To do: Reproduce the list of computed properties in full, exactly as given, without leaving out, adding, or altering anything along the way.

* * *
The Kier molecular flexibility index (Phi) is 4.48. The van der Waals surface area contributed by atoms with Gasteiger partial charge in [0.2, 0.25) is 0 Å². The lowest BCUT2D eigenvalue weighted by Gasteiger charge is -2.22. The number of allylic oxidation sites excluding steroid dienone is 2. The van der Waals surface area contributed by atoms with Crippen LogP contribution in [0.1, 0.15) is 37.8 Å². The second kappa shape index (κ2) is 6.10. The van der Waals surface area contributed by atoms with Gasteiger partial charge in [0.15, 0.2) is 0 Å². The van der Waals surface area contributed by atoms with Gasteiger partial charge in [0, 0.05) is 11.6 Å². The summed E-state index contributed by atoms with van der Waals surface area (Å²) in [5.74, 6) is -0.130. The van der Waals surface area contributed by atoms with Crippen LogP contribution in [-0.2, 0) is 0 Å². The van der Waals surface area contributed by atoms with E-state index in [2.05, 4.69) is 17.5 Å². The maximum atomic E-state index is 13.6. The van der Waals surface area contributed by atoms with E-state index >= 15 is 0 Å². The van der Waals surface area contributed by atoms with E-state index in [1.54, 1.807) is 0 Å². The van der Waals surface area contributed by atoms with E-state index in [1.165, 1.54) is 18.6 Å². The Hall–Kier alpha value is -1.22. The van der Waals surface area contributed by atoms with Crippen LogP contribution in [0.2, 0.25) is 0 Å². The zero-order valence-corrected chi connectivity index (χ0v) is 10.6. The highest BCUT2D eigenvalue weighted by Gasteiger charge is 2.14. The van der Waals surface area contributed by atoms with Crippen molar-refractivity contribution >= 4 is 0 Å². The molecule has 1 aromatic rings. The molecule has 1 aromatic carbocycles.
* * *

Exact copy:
The Kier molecular flexibility index (Phi) is 4.48. The van der Waals surface area contributed by atoms with Gasteiger partial charge in [0.2, 0.25) is 0 Å². The lowest BCUT2D eigenvalue weighted by Gasteiger charge is -2.22. The number of allylic oxidation sites excluding steroid dienone is 2. The van der Waals surface area contributed by atoms with Crippen LogP contribution in [0.1, 0.15) is 37.8 Å². The second kappa shape index (κ2) is 6.10. The van der Waals surface area contributed by atoms with Gasteiger partial charge in [0.15, 0.2) is 0 Å². The van der Waals surface area contributed by atoms with Gasteiger partial charge in [0, 0.05) is 11.6 Å². The summed E-state index contributed by atoms with van der Waals surface area (Å²) in [5.74, 6) is -0.130. The van der Waals surface area contributed by atoms with Crippen LogP contribution in [-0.2, 0) is 0 Å². The van der Waals surface area contributed by atoms with E-state index in [2.05, 4.69) is 17.5 Å². The maximum atomic E-state index is 13.6. The van der Waals surface area contributed by atoms with E-state index >= 15 is 0 Å². The van der Waals surface area contributed by atoms with E-state index in [1.54, 1.807) is 0 Å². The van der Waals surface area contributed by atoms with E-state index in [1.165, 1.54) is 18.6 Å². The Hall–Kier alpha value is -1.22. The van der Waals surface area contributed by atoms with Crippen LogP contribution in [0.2, 0.25) is 0 Å². The zero-order valence-corrected chi connectivity index (χ0v) is 10.6. The highest BCUT2D eigenvalue weighted by Gasteiger charge is 2.14. The van der Waals surface area contributed by atoms with Crippen molar-refractivity contribution >= 4 is 0 Å². The molecule has 1 aromatic rings. The molecule has 1 aromatic carbocycles.